Thought it would be fun to post about some of the strength athletes of yesterday........in the time when Raw benching was the norm.
Born in Pascagoula Mississippi, Joe Ladnier rocketed straight to the top of powerlifting in short order. A teenage phenomenon and later a legendary senior powerlifter, Joe Ladnier was simply put massive. He is one of the few powerlifters who also successfully competed in bodybuilding at a high level. Unlike today's bodybuilders, Joe had lots of strength evidenced by best recorded lifts of a 960 pound squat, a 628 pound bench, a deadlift of 832 pounds and a total of 2160 pounds. He was the first man ever to beat the 2100 pound barrier in 220 pound class. Joe Ladnier worked for Larry Pacifico and trained with him for many years. American Strength Legends and World Strength Legends proudly presents a profile of the legendary Joe Ladnier.
Date of Birth: September 8, 1956
Weight: 198 pounds
Chest: 50 inches
Arms: 19.5 inches
Waist: 33 inches
It would be easy to get bogged down by the numbers and statistics when one analyzes Gene Bell's career in powerlifting. After all, he has accumulated six IPF Open World Championships, one IPF World Masters Championship, one Worlds Games Championship and ten USPF Senior National Championships. He is the current IPF world record in the Men´s Master I (40-49) 90 kilo bodyweight division for the squat, bench press and total. In addition, he is the current world record holder in the Men´s Master I (40-49) 100 kilo bodyweight division for the squat. The USAPL American record squat and total in the 100 kilo division for Men's Masters I is also held by Gene Bell. He also currently holds the USPF squat record in the 82.5 kilo open class for both the squat and the total. The titles, the records and the trophies are only the surface representations of a man who was so very dominant in the sport for a great deal of time. When he is not competing, Gene stays very active in the sport as the state chair of North Dakota for the USAPL. Now, he is focusing his life on his family and his career in the Air Force. Gene plans on returning to the platform at the IPF World Masters Championships in October in South Africa. American Strength Legends is proud to present Gene Bell.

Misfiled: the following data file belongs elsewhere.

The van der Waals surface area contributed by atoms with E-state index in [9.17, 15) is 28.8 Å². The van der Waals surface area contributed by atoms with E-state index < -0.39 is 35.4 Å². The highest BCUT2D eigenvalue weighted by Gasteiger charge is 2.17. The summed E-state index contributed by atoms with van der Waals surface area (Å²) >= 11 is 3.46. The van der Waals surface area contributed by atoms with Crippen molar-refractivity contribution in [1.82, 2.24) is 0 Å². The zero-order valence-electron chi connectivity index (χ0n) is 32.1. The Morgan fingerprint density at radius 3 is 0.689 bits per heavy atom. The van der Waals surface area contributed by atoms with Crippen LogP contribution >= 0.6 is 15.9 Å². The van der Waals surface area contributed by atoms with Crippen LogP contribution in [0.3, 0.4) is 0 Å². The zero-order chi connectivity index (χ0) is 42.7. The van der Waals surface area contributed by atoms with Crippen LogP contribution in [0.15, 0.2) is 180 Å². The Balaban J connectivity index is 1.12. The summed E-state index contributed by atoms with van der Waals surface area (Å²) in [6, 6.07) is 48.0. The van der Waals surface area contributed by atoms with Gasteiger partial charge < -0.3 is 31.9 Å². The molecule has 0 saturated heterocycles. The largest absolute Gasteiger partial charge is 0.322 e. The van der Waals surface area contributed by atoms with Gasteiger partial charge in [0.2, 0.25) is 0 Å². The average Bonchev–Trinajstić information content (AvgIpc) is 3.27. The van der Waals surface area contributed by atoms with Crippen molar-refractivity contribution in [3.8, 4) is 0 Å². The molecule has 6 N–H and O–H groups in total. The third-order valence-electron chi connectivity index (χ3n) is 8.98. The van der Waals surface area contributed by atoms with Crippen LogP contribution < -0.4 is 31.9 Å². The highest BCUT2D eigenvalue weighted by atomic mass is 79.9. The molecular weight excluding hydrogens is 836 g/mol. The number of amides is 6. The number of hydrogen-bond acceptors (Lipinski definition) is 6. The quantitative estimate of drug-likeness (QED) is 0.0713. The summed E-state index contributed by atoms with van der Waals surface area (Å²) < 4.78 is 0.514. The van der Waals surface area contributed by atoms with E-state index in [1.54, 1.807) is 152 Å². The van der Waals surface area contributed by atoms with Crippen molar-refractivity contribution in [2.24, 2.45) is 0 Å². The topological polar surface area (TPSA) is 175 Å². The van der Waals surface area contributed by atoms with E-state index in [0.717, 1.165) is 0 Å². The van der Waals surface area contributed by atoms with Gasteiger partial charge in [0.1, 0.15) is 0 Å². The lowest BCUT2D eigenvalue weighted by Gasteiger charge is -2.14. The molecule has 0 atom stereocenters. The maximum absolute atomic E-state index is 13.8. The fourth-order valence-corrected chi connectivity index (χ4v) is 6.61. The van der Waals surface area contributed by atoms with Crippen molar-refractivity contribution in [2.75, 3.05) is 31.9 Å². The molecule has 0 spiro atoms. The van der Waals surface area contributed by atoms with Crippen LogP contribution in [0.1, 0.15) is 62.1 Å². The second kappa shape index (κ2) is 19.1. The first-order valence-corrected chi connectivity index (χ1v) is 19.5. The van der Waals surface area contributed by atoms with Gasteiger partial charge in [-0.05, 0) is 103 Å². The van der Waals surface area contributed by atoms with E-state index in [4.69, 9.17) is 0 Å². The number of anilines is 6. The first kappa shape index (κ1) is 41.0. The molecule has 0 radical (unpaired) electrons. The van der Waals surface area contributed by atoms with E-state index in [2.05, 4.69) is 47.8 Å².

Anthony Clark, as anyone who has met him can testify, is perhaps one of the most quiet and unassuming men on Earth. Anthony Clark is something unique now in the sport. A man who does most of his "talking" by lifting on the platform. Probably pigeon-holed by many as simply a fantastic bench presser, Anthony Clark is a great three lift powerlifter. Anthony Clark has used his unique reverse grip bench press style to hold the current all-time bench press world record. This lift is also a topic of heated debate by many in the powerlifting world. When pressed for a reply, Anthony shrugs and says, "There's always next time when I beat that record too." However quiet Anthony may be in person, his list of accomplishments yell loudly for all to hear. A brief synopsis of his powerlifting-related accomplishments follow below:
Some of Anthony Clark's accomplishments